Dates for your diary:
Wednesday 10th July 2019- End of term trip to Avon Valley
Top tip for talking;
Talk to your child about what they are doing. Come alongside your child when they are focused on something and comment about what they are doing "I can see you are making the big bricks into a huge tower". Use words and sentences that the child will understand.
Sing; place index and middle finger together and place next to left side of your lips. Move fingers out towards the left in a spiral position.
Stickosaurus at Forest Club
The children have been showing lots of interest towards dinosaurs over the past couple of weeks, exploring dinosaur land in a tuff spot, talking about if they are herbivores or carnivores and the types of things they might eat and practising their big dinosaur stomps. Following this interest the children who attend our forest club session wanted to make a dinosaur out of sticks.
First of all we went on a hunt to gather together the resources we thought would be good to use to create our dinosaur.
The children found different sized sticks to use for the body, which helped to support their mathematical language development using words such as long and short to describe the sticks. Once the sticks were placed in the places in which the children wanted, we began to talk about the features in which we could add. The children came up with some very good ideas "We could use spiky leaves to make the sharp teeth" "Different coloured leaves like yellow and green for the body as that's what colour lots of dinosaurs are" and then they began the search to find these things.
Once all of the features were added, the children stepped back to look at what they had created. They were all very pleased with themselves and as a group decided to call him; Stickosaurus.
Find more pictures of Stickosaurus at the end of this blog!
Lots of our school leavers have had their transitions days at school over the past week or so, visiting their new school environment and having a taster for what a school day at their new school may be like.
Children have come back positive from these visits, keen to tell adults about what they have been up too and the names of their new teachers. To support children's transitions to school we have made contact with all of their new schools, completed relevant moving on documents and are in the process of making transition books with each of the children. Transition books will help to support your child in becoming familiar with the school they will be attending and the names/pictures of their new teacher and can be discussed when you feel is relevant for your child. We will be sad to see our school leavers leave Stanton Drew but hope all transitions are a smooth and enjoyable process.
Changing for PE
As you are aware our older children are preparing for transition to school and we are doing as much as possible to help make it a smooth transition. Through discussions with reception teachers, changing for P.E and using a knife and fork are a couple of areas that children struggle with when they initially start school. To help with this we are planning on giving the children practise changing on an afternoon before practising for our sports day.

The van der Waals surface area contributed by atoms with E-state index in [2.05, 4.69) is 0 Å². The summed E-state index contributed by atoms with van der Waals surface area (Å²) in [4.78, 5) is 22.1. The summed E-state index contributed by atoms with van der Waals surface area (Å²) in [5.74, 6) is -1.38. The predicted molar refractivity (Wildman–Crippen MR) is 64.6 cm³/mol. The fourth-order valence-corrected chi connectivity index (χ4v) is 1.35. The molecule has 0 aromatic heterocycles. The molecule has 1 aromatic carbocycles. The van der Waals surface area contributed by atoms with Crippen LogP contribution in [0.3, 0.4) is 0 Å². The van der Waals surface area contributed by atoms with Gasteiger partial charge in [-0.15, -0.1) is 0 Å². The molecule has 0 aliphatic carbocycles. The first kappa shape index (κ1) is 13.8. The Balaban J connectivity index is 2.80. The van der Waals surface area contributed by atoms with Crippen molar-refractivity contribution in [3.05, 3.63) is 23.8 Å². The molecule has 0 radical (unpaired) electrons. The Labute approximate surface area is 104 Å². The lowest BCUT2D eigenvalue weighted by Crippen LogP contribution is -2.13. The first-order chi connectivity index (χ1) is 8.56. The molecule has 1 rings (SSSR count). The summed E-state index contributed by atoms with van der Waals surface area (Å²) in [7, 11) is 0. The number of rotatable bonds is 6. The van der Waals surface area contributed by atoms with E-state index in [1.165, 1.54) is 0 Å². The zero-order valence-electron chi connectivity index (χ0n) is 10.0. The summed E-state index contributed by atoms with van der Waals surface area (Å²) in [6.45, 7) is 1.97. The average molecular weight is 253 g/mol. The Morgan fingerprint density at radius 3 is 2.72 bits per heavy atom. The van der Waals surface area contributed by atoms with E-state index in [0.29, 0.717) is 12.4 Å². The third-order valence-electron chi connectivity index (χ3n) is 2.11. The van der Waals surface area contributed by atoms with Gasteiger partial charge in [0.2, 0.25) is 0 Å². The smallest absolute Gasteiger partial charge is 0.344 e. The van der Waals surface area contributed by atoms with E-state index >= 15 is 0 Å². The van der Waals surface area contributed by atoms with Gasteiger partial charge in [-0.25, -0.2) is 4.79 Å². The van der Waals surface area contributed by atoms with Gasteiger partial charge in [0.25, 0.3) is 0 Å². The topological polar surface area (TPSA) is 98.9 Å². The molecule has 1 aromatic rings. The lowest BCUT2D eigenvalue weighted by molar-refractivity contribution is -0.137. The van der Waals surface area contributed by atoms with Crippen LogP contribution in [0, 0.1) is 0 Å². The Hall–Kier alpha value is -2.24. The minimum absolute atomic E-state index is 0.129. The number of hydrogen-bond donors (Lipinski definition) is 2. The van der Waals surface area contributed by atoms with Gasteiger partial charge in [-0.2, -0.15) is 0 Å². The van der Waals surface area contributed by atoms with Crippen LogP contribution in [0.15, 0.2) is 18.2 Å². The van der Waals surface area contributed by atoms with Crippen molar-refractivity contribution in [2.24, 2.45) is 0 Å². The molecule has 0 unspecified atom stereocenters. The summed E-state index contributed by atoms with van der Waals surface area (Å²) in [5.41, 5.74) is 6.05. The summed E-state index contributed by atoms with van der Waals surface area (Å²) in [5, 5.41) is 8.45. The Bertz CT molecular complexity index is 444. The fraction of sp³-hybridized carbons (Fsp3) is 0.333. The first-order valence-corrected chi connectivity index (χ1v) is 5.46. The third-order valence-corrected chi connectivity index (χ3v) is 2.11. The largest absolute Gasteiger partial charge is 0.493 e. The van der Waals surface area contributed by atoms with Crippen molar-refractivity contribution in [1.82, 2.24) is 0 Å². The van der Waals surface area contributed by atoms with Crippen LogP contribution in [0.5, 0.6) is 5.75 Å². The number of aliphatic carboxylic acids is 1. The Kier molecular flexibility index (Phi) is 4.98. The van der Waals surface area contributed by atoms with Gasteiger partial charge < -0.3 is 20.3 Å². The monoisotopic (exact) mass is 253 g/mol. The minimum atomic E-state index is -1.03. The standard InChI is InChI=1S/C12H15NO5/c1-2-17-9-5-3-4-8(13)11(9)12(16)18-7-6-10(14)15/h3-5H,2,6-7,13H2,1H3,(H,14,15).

Over the past week the children have really enjoyed having the opportunity to practise changing into a PE kit, promoting their independence skills and also offering their peers a helping hand if they can that they need a bit of help.
If your child attends till 2.45pm could we ask that you send them with a bag with and a t-shirt & shorts in to keep on their peg so that we can continue practising this over the next couple of weeks.
Knife and fork practise
Following on from the discussions we have had with the reception teachers recently we have been promoting the children's fine motor cutlery skills, using plastic knives and forks to cut spaghetti. At first and adult demonstrated the way in which a knife and fork is held and that the motion we need to create to cut things is moving the knife forwards and backwards. Lots of the children took this on board and were very eager to try cutting the spaghetti independently with their knives and forks "The spaghetti is really slimy but if i put my fork in it I can make it not move so I can try and cut it".
Children's cutlery skills are promoted lots throughout our sessions with children helping to prepare and cut up the snacks for each-other. We are aware that using cutlery is quite difficult for children to grasp and it is stated that;
Children between 2 and 3 years further develop their spoon feeding skills as well as learning to use a fork to stab. By 5 years a child is learning to spread and cut with a knife. It is often not until they are around 7 years of age that a child can use a knife and fork together to cut up food and are truly independent with self-feeding.
If you would like to more information regarding the use of cutlery, the link below is a great tool in which you could potentially use to support this;
Week 5 of our Early Years Public health programme; Looking after our teeth
We have been speaking to the children lots over the past 2 weeks about when to brush our teeth, how we brush teeth, looking at toothpaste and talking about its texture and taste and who we need to visit if we have any problems with our teeth. They have all demonstrated great understanding of how to brush their teeth and the importance behind this and have told about their experiences at the dentist "We have some special water we wash our mouth out with its pink" "After the dentist has checked your teeth, they give you a sticker to say well done".
The children have been given a brand new toothbrush each to take home, to keep up the great cleaning of their teeth, like they already do!